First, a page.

Trust in Summer Madness
Table of Contents
‘HEY, Sian, have you heard the news—Jarrett King is coming back!’ Ginny cried excitedly as she bounded back into the office, her short dark hair framing her gaminely attractive face, her eyes a deep smoky blue, her lashes long and dark.
Jarrett King is coming back… Sian had waited three years to hear those words, and now it was too late!
Her hands shook as she continued to file the cards away under the name of the animal’s owner, morning surgery in this busy veterinary surgery over half an hour ago; the daily ritual of putting the cards back in the files was part of her job as receptionist and secretary.
‘Sian, did you hear what I said?’ Ginny had just come back from an early lunch, an afternoon of operations as her brother, Chris Newman’s, assistant ahead of her. ‘I said—’
‘I heard you.’ Sian stood up to put the drawer back in its slot before going on to take out the next drawer. ‘Someone has been in these files again,’ she muttered, taking a P card out of the R section and refiling it.
‘Probably Chris,’ his sister dismissed, sitting on the edge of Sian’s desk in the reception area. ‘He’s hopelessly untidy. Mum’s in despair of him at home.’
Sian knew all about Chris’s untidiness, and of Sara’s constant complaining about it, and she preferred to think of it as forgetfulness. Chris was a dedicated vet, often preoccupied, and hopeless when it came to the paperwork involved. Luckily Sian had been able to take away most of the pressure of that since coming to work for him two years ago.
Ginny looked put out. ‘Aren’t you in the least interested in the fact that Jarrett King is coming to Swannell?’
Again that slight trembling of her hand at the mention of his name, even after all this time. ‘Should I be?’ Sian asked coolly, marvelling at the way she could remain so composed.
But with her flaming red hair and fiery hazel eyes she was the level-headed one of her family, the one who thought with logic and not emotions, and she knew that just because Jarrett was coming back here it didn’t follow that she would see him. The opposite, she would, have thought!
Sian moved about the office with all the grace of a young gazelle, her legs long and shapely, her body curved in all the right places for her gender, but slenderly so, the brown tailored skirt and fitted cream blouse giving her a look of cool efficiency.
‘I would have thought so,’ Ginny continued stubbornly.
Sian’s dark brown brows rose, her lashes the same naturally dark colour. ‘I don’t understand your interest in the man, Ginny,’ she mocked gently. ‘He’d moved from Swannell before you even came to live here.’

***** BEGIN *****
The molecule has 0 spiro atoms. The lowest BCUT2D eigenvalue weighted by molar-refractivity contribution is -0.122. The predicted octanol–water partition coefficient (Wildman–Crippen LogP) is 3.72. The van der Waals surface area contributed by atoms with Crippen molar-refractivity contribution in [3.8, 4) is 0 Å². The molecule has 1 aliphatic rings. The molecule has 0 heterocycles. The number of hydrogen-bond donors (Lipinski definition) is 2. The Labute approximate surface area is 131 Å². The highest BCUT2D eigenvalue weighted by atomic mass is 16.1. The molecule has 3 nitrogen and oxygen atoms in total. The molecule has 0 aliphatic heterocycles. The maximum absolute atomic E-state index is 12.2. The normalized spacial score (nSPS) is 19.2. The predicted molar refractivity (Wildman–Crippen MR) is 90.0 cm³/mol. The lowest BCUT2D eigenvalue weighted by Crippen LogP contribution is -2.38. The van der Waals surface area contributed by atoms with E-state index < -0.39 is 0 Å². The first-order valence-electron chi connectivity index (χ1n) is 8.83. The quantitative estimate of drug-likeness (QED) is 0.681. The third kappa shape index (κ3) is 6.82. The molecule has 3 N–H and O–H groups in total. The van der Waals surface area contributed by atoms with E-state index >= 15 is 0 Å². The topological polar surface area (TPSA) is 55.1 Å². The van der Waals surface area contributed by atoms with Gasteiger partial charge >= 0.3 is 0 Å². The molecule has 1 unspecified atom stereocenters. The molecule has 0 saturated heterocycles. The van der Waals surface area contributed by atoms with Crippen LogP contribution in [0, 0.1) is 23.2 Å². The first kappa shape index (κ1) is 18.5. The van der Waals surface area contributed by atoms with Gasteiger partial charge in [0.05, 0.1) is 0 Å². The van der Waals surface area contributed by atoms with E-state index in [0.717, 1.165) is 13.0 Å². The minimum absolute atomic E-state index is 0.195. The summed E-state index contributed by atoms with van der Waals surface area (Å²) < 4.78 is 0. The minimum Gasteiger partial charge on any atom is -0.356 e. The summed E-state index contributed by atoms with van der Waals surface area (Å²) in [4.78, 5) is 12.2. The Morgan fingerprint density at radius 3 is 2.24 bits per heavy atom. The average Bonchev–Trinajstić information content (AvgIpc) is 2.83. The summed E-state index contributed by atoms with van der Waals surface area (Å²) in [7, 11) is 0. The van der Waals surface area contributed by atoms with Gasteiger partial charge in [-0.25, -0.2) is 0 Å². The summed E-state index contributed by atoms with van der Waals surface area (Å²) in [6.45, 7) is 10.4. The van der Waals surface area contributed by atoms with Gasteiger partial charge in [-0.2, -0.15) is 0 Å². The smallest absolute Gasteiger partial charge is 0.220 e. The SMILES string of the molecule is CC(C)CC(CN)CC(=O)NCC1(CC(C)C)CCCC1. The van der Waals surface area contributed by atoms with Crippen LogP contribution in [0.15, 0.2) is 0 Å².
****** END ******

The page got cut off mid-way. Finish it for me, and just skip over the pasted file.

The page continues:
‘Everyone knows of Jarrett King,’ the other girl scorned; she was a girl of Sian’s own age, twenty-two, and had been happily married to the other vet in the practice, Martin Scott, for the last eighteen months.
And Ginny was right, everyone did know of Jarrett King. At least, in Swannell they did. He was the local man made good, the one who had left this small town to control a multi-million-pound building empire in America, taking over from his uncle. For years Jarrett had run the English side of the business, but he had soon put his own personalised stamp on the whole of the King building empire. Yes, everyone knew Jarrett King in Swannell, despite the fact that he had only lived here for five years before leaving, and none better than her.
‘And I heard that you more than knew him once,’ Ginny added slyly.
Sian’s breathing seemed to stop—and then start again. ‘Really?’ she enquired coolly. ‘I won’t ask which gossip told you that.’
‘And I won’t tell you! Oh, Sian, I didn’t mean to be bitchy,’ Ginny was genuinely contrite, the two of them had a good friendship, ‘but I thought you would show more interest than this.’
Sian smiled. ‘I’m sorry to disappoint you, love, but Jarrett King’s comings and goings to Swannell don’t interest me in the least.’
‘He hasn’t been here for three years—you make it sound as if he flits back and forth from America all the time!’
Sian shrugged. ‘I doubt he’ll stay long this time.’
‘Ginny, for God’s sake get in here!’ Chris stood agitatedly in the doorway to the surgery. ‘I’ve been waiting for you for over ten minutes. I’d like to get started—if you wouldn’t mind?’ he finished with biting sarcasm.
‘I don’t mind at all, brother dear,’ Ginny smiled sweetly.
‘Well?’ he prompted impatiently as she made no effort to join him.
Ginny looked unimpressed with his anger. ‘I’ll be with you in a moment.’
He closed the door, muttering something about the unreliability of working with one’s family.
Ginny grinned. ‘He knows I’m a damned good assistant.’
‘Modest too,’ teased Sian, relieved to have the pressure off her.
Ginny slid off the desk-top. ‘I suppose I’d better go and help him, he might do the unexpected and get nasty if he’s kept waiting any longer.’
‘That didn’t seem to bother you a few seconds ago,’ Sian laughed, feeling on safer ground now that they were no longer talking about Jarrett.
Ginny grimaced. ‘I lived with him for twenty years, and he doesn’t frighten me. He could have paid you a bit more attention, though. You are engaged.’
‘We’re also at work,’ Sian reminded her dryly.